Earlier this week, a friend texted me that her pregnant daughter, who struggles with heroin addiction, had left a support program and returned to the streets. After years of trying to help her child get clean – calling rehab centers, stockpiling Narcan, throwing the poor girl out of the house at points – my friend began to despair at this latest relapse.
“Even having a baby can’t make her change,” she cried.
I promised to pray and to enlist other intercessors, including several cloistered nuns experienced with such difficult, life-or-death cases. But indeed the darkness my friend’s daughter faced, within and without, was daunting.
How would God’s light reach her – and if she saw it, would she choose to approach?
When Love itself called, offering healing and mercy, would she respond?
How exactly does a soul come to “repent, and believe in the Gospel” (Mk 1:15) – the Good News that we are made by and for a God who laid down his own life “that we might have life, and have it more abundantly” (Jn 10:10)?
There are places deep within us that we ourselves cannot fathom, as St. Paul lamented: “What I do, I do not understand. For I do not do what I want, but I do what I hate. … When I want to do right, evil is at hand. … I see in my members another principle at war with the law of my mind, taking me captive to the law of sin that dwells in my members. Miserable one that I am!” (Rom 7:15, 21, 23, 24)
As Christians, we believe that battle was definitively won through Christ’s passion, death and resurrection: “Who will deliver me from this mortal body? Thanks be to God through Jesus Christ our Lord” (Rom 7:24-25).
This mighty victory, wrought more than 2,000 years ago in Jerusalem, remains ours today – and through every season of human civilization – because “its entire salvific power” has been “transmitted to the Holy Spirit” (Dominum et Vivificantem, 11).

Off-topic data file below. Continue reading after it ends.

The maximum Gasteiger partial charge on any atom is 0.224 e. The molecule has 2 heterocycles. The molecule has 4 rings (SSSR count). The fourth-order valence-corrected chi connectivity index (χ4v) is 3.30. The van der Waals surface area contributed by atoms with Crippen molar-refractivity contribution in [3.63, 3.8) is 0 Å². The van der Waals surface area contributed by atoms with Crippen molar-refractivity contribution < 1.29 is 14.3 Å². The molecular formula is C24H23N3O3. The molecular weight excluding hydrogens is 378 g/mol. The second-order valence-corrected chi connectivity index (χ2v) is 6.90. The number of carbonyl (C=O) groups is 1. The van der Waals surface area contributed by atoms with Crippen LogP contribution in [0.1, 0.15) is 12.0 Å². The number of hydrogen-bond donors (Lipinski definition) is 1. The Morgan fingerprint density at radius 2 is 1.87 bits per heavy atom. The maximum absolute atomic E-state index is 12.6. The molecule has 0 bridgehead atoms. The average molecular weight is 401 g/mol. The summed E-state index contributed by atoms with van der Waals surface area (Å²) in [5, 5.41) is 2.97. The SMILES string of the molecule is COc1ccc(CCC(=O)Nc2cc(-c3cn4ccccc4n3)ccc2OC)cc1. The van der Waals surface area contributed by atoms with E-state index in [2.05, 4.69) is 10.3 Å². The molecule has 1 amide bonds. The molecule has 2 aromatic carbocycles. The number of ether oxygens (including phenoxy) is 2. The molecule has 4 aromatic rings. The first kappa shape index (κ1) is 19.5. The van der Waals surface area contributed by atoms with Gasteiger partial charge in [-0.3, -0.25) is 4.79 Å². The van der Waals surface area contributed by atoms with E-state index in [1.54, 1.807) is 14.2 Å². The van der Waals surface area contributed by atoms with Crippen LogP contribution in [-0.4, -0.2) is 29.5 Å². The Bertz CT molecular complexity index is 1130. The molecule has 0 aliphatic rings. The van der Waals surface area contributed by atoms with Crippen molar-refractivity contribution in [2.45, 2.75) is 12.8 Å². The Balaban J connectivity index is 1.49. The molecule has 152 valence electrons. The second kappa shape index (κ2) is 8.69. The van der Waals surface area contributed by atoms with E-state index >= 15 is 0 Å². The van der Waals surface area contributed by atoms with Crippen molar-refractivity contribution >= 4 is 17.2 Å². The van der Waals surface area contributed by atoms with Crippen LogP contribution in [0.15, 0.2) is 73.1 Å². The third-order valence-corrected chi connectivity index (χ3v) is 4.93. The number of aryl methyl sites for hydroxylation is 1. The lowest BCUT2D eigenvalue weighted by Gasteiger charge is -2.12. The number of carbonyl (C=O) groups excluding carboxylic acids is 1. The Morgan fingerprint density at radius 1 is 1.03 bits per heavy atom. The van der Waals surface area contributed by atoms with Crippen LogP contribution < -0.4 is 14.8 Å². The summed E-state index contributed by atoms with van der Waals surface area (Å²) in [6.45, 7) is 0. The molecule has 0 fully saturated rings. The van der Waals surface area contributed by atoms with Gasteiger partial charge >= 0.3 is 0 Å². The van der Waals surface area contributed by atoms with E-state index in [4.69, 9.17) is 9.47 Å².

At the Last Supper, Jesus promised the gift of the Spirit as one absolutely essential: “I tell you the truth, it is better for you that I go. For if I do not go, the Advocate will not come to you. But if I go, I will send him to you” (Jn 16:7).
As St. John Paul II points out, “these words also say that what begins now is the new salvific self-giving of God, in the Holy Spirit” (Dominum et Vivificantem, 11).
Silent, unseen, breathing over raging waters and within the recesses of the heart, the Spirit accomplishes what all our handwringing, shouting, social media campaigns, strategic plans and international diplomacy cannot, though he may choose to work through such imperfect means to fulfill his purposes.
Our very prayers depend upon the power of the Spirit, who “comes to the aid of our weakness; for we do not know how to pray as we ought, but the Spirit itself intercedes with inexpressible groanings. … (and) intercedes for the holy ones according to God’s will” (Rom 8:26,27).
Moving through eternity and human history, the Spirit travels with ease to the most remote terrain within us, for he “searches everything, even the depths of God,” and “knows from the beginning the secrets of man” (Dominum et Vivificantem 35, 1 Cor 2:10f).
And it is there he speaks, to “bring sin to light” – not in condemnation, but as “the Consoler who gives the human heart grace for repentance and conversion” (Catechism of the Catholic Church, 1433).
Only the Spirit can accomplish this mission: “No one but he himself, the Spirit of truth, can convince the world, man or the human conscience of this ineffable truth” (Dominum et Vivificantem, 32).
In both trial and triumph, we overcome “not by might, and not by power, but by my Spirit, says the Lord of hosts” (Zech 4:6).
Of course, it is possible to deliberately refuse God’s mercy altogether; such hardness of heart is “the blasphemy against the Holy Spirit” that Jesus warns “will not be forgiven” (Mt 12:31). So frightening a prospect – which can lead to the loss of heaven – drives us to our knees all the more.
Yet in his relentless mercy, God reserves to himself “ways known to him alone” that “can provide the opportunity for salutary repentance,” though one take his own life (Catechism of the Catholic Church, 2283).
I know the Spirit will find my friend’s daughter and her baby, because he has never lost sight of them.
I know too that what my friend and I and others cannot, of ourselves, do for this wounded young woman – and for all of us, ravaged by sin – the Spirit, who is one with the Father and the Son, can and will.
All that remains is for us to seek him, and to place our hope in him.
Gina Christian is a senior content producer at CatholicPhilly.com, host of the Inside CatholicPhilly.com podcast and author of the forthcoming book “Stations of the Cross for Sexual Abuse Survivors.” Follow her on Twitter at @GinaJesseReina.
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